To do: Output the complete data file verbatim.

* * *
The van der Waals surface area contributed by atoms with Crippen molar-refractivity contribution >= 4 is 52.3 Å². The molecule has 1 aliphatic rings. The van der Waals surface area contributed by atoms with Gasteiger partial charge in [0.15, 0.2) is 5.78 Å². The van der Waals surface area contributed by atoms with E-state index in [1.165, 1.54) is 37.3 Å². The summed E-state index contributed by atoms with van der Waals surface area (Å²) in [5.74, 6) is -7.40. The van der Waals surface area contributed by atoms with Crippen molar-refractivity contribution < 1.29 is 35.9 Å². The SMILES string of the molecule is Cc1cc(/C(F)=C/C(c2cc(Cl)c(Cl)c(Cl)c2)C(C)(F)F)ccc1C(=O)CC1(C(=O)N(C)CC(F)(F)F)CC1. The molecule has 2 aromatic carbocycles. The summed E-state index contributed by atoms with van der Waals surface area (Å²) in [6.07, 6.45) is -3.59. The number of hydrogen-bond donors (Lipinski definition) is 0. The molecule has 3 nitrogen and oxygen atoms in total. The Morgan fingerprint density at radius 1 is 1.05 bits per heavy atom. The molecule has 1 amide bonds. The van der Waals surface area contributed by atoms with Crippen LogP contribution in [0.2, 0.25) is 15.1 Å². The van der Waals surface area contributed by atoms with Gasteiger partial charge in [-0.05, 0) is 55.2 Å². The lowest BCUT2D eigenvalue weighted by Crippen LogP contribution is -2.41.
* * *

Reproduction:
The van der Waals surface area contributed by atoms with Crippen molar-refractivity contribution >= 4 is 52.3 Å². The molecule has 1 aliphatic rings. The van der Waals surface area contributed by atoms with Gasteiger partial charge in [0.15, 0.2) is 5.78 Å². The van der Waals surface area contributed by atoms with E-state index in [1.165, 1.54) is 37.3 Å². The summed E-state index contributed by atoms with van der Waals surface area (Å²) in [5.74, 6) is -7.40. The van der Waals surface area contributed by atoms with Crippen molar-refractivity contribution < 1.29 is 35.9 Å². The SMILES string of the molecule is Cc1cc(/C(F)=C/C(c2cc(Cl)c(Cl)c(Cl)c2)C(C)(F)F)ccc1C(=O)CC1(C(=O)N(C)CC(F)(F)F)CC1. The molecule has 2 aromatic carbocycles. The summed E-state index contributed by atoms with van der Waals surface area (Å²) in [6.07, 6.45) is -3.59. The number of hydrogen-bond donors (Lipinski definition) is 0. The molecule has 3 nitrogen and oxygen atoms in total. The Morgan fingerprint density at radius 1 is 1.05 bits per heavy atom. The molecule has 1 amide bonds. The van der Waals surface area contributed by atoms with Crippen LogP contribution in [0.2, 0.25) is 15.1 Å². The van der Waals surface area contributed by atoms with Gasteiger partial charge in [-0.05, 0) is 55.2 Å². The lowest BCUT2D eigenvalue weighted by Crippen LogP contribution is -2.41.